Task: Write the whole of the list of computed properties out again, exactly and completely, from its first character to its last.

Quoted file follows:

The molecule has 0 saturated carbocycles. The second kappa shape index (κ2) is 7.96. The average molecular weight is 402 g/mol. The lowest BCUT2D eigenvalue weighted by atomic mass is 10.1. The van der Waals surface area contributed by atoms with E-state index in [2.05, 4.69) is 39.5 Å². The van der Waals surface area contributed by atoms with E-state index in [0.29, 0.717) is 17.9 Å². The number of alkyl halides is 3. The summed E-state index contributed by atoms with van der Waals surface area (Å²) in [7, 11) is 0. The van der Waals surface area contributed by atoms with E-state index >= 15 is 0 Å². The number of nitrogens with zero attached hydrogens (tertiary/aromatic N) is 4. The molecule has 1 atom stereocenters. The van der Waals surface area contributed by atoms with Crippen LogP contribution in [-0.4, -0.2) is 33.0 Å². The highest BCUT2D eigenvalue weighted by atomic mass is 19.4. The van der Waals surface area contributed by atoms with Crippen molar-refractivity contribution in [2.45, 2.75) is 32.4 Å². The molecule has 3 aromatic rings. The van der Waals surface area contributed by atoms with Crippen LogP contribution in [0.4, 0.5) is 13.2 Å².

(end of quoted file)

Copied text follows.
The molecule has 0 saturated carbocycles. The second kappa shape index (κ2) is 7.96. The average molecular weight is 402 g/mol. The lowest BCUT2D eigenvalue weighted by atomic mass is 10.1. The van der Waals surface area contributed by atoms with E-state index in [2.05, 4.69) is 39.5 Å². The van der Waals surface area contributed by atoms with E-state index in [0.29, 0.717) is 17.9 Å². The number of alkyl halides is 3. The summed E-state index contributed by atoms with van der Waals surface area (Å²) in [7, 11) is 0. The van der Waals surface area contributed by atoms with E-state index >= 15 is 0 Å². The number of nitrogens with zero attached hydrogens (tertiary/aromatic N) is 4. The molecule has 1 atom stereocenters. The van der Waals surface area contributed by atoms with Crippen LogP contribution in [-0.4, -0.2) is 33.0 Å². The highest BCUT2D eigenvalue weighted by atomic mass is 19.4. The van der Waals surface area contributed by atoms with Crippen molar-refractivity contribution in [2.45, 2.75) is 32.4 Å². The molecule has 3 aromatic rings. The van der Waals surface area contributed by atoms with Crippen LogP contribution in [0.4, 0.5) is 13.2 Å².